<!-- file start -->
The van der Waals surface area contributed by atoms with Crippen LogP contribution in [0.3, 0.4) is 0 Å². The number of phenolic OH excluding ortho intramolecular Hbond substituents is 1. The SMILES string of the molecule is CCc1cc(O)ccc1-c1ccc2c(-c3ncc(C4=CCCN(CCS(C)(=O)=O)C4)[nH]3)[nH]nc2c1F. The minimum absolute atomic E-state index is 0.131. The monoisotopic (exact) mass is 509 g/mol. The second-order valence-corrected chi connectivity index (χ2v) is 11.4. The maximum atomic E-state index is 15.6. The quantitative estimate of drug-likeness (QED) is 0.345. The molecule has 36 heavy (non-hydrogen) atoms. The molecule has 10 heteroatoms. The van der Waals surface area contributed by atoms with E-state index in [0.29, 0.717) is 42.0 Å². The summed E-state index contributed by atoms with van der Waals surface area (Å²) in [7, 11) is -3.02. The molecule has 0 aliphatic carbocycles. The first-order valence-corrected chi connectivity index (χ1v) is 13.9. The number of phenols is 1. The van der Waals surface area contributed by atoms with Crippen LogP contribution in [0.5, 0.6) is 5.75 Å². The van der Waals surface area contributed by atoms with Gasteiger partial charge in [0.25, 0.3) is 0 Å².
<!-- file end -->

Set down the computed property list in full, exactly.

The van der Waals surface area contributed by atoms with Crippen LogP contribution in [0.3, 0.4) is 0 Å². The number of phenolic OH excluding ortho intramolecular Hbond substituents is 1. The SMILES string of the molecule is CCc1cc(O)ccc1-c1ccc2c(-c3ncc(C4=CCCN(CCS(C)(=O)=O)C4)[nH]3)[nH]nc2c1F. The minimum absolute atomic E-state index is 0.131. The monoisotopic (exact) mass is 509 g/mol. The second-order valence-corrected chi connectivity index (χ2v) is 11.4. The maximum atomic E-state index is 15.6. The quantitative estimate of drug-likeness (QED) is 0.345. The molecule has 36 heavy (non-hydrogen) atoms. The molecule has 10 heteroatoms. The van der Waals surface area contributed by atoms with E-state index in [0.29, 0.717) is 42.0 Å². The summed E-state index contributed by atoms with van der Waals surface area (Å²) in [7, 11) is -3.02. The molecule has 0 aliphatic carbocycles. The first-order valence-corrected chi connectivity index (χ1v) is 13.9. The number of phenols is 1. The van der Waals surface area contributed by atoms with Crippen LogP contribution in [0.5, 0.6) is 5.75 Å². The van der Waals surface area contributed by atoms with Gasteiger partial charge in [0.25, 0.3) is 0 Å².